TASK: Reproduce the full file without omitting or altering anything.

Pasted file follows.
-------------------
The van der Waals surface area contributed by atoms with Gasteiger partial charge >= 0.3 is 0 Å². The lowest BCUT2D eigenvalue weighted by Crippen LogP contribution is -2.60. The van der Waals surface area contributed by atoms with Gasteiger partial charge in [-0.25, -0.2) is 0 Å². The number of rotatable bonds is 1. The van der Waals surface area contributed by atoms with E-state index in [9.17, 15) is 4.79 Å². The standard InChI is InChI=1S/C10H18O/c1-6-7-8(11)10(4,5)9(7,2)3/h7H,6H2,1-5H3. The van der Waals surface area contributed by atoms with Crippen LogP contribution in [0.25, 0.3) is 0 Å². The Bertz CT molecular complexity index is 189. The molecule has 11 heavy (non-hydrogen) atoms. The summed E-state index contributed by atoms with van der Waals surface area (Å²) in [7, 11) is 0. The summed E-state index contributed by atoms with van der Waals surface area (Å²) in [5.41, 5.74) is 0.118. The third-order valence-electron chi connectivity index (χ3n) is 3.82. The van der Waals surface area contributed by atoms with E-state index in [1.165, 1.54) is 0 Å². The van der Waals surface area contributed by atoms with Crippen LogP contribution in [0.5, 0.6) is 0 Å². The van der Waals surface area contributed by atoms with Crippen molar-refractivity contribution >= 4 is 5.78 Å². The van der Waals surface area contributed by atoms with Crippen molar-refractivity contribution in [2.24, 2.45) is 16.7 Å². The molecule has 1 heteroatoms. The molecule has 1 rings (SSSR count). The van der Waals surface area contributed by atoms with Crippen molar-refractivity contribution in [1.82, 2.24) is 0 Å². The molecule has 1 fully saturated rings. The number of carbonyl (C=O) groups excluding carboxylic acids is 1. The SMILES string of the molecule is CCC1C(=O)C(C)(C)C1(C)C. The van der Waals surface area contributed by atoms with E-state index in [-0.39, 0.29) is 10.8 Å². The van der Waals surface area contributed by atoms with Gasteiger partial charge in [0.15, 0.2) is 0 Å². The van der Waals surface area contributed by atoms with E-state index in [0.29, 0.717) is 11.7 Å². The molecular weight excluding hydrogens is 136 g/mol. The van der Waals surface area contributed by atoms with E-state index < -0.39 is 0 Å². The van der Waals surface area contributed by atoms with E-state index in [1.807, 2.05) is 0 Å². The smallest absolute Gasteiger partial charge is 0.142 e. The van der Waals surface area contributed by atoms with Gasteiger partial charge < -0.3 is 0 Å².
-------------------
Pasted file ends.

The van der Waals surface area contributed by atoms with Gasteiger partial charge >= 0.3 is 0 Å². The lowest BCUT2D eigenvalue weighted by Crippen LogP contribution is -2.60. The van der Waals surface area contributed by atoms with Gasteiger partial charge in [-0.25, -0.2) is 0 Å². The number of rotatable bonds is 1. The van der Waals surface area contributed by atoms with E-state index in [9.17, 15) is 4.79 Å². The standard InChI is InChI=1S/C10H18O/c1-6-7-8(11)10(4,5)9(7,2)3/h7H,6H2,1-5H3. The van der Waals surface area contributed by atoms with Crippen LogP contribution in [0.25, 0.3) is 0 Å². The Bertz CT molecular complexity index is 189. The molecule has 11 heavy (non-hydrogen) atoms. The summed E-state index contributed by atoms with van der Waals surface area (Å²) in [7, 11) is 0. The summed E-state index contributed by atoms with van der Waals surface area (Å²) in [5.41, 5.74) is 0.118. The third-order valence-electron chi connectivity index (χ3n) is 3.82. The van der Waals surface area contributed by atoms with E-state index in [1.165, 1.54) is 0 Å². The van der Waals surface area contributed by atoms with Crippen LogP contribution in [0.5, 0.6) is 0 Å². The van der Waals surface area contributed by atoms with Crippen molar-refractivity contribution >= 4 is 5.78 Å². The van der Waals surface area contributed by atoms with Crippen molar-refractivity contribution in [2.24, 2.45) is 16.7 Å². The molecule has 1 heteroatoms. The molecule has 1 rings (SSSR count). The van der Waals surface area contributed by atoms with Crippen molar-refractivity contribution in [1.82, 2.24) is 0 Å². The molecule has 1 fully saturated rings. The number of carbonyl (C=O) groups excluding carboxylic acids is 1. The SMILES string of the molecule is CCC1C(=O)C(C)(C)C1(C)C. The van der Waals surface area contributed by atoms with E-state index in [-0.39, 0.29) is 10.8 Å². The van der Waals surface area contributed by atoms with Gasteiger partial charge in [0.15, 0.2) is 0 Å². The van der Waals surface area contributed by atoms with E-state index in [0.29, 0.717) is 11.7 Å². The molecular weight excluding hydrogens is 136 g/mol. The van der Waals surface area contributed by atoms with E-state index < -0.39 is 0 Å². The van der Waals surface area contributed by atoms with E-state index in [1.807, 2.05) is 0 Å². The smallest absolute Gasteiger partial charge is 0.142 e. The van der Waals surface area contributed by atoms with Gasteiger partial charge < -0.3 is 0 Å².